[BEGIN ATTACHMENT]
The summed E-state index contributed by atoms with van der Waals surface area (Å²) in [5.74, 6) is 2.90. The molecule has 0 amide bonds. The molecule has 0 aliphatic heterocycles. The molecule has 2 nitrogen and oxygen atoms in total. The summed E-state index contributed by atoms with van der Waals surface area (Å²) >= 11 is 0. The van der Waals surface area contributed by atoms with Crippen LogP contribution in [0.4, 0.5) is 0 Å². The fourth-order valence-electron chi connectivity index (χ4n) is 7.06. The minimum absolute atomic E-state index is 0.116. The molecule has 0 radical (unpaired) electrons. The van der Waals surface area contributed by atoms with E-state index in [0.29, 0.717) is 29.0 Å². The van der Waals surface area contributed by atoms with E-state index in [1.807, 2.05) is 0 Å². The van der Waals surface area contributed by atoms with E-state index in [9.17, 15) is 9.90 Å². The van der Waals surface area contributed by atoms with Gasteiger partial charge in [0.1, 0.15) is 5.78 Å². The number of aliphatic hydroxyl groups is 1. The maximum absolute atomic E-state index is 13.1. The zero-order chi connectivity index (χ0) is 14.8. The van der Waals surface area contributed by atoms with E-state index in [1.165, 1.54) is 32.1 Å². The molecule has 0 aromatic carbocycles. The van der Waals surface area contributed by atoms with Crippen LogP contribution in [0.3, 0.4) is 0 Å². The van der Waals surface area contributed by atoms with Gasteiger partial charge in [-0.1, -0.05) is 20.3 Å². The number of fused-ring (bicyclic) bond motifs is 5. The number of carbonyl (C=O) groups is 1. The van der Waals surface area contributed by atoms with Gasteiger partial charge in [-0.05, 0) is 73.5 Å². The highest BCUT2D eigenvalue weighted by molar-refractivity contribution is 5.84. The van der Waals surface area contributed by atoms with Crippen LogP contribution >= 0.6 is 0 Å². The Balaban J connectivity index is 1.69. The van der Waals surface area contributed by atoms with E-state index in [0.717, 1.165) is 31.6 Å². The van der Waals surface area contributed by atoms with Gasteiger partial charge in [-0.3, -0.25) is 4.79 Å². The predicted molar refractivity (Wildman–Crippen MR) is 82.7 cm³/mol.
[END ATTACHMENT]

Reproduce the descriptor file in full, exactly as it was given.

The summed E-state index contributed by atoms with van der Waals surface area (Å²) in [5.74, 6) is 2.90. The molecule has 0 amide bonds. The molecule has 0 aliphatic heterocycles. The molecule has 2 nitrogen and oxygen atoms in total. The summed E-state index contributed by atoms with van der Waals surface area (Å²) >= 11 is 0. The van der Waals surface area contributed by atoms with Crippen LogP contribution in [0.4, 0.5) is 0 Å². The fourth-order valence-electron chi connectivity index (χ4n) is 7.06. The minimum absolute atomic E-state index is 0.116. The molecule has 0 radical (unpaired) electrons. The van der Waals surface area contributed by atoms with E-state index in [0.29, 0.717) is 29.0 Å². The van der Waals surface area contributed by atoms with E-state index in [1.807, 2.05) is 0 Å². The van der Waals surface area contributed by atoms with E-state index in [9.17, 15) is 9.90 Å². The van der Waals surface area contributed by atoms with Gasteiger partial charge in [0.1, 0.15) is 5.78 Å². The number of aliphatic hydroxyl groups is 1. The maximum absolute atomic E-state index is 13.1. The zero-order chi connectivity index (χ0) is 14.8. The van der Waals surface area contributed by atoms with E-state index in [1.165, 1.54) is 32.1 Å². The molecule has 0 aromatic carbocycles. The van der Waals surface area contributed by atoms with Crippen LogP contribution in [0.3, 0.4) is 0 Å². The van der Waals surface area contributed by atoms with Gasteiger partial charge in [-0.1, -0.05) is 20.3 Å². The number of fused-ring (bicyclic) bond motifs is 5. The number of carbonyl (C=O) groups is 1. The van der Waals surface area contributed by atoms with Gasteiger partial charge in [-0.05, 0) is 73.5 Å². The highest BCUT2D eigenvalue weighted by molar-refractivity contribution is 5.84. The van der Waals surface area contributed by atoms with Crippen LogP contribution >= 0.6 is 0 Å². The Balaban J connectivity index is 1.69. The van der Waals surface area contributed by atoms with E-state index in [0.717, 1.165) is 31.6 Å². The van der Waals surface area contributed by atoms with Gasteiger partial charge in [-0.3, -0.25) is 4.79 Å². The predicted molar refractivity (Wildman–Crippen MR) is 82.7 cm³/mol.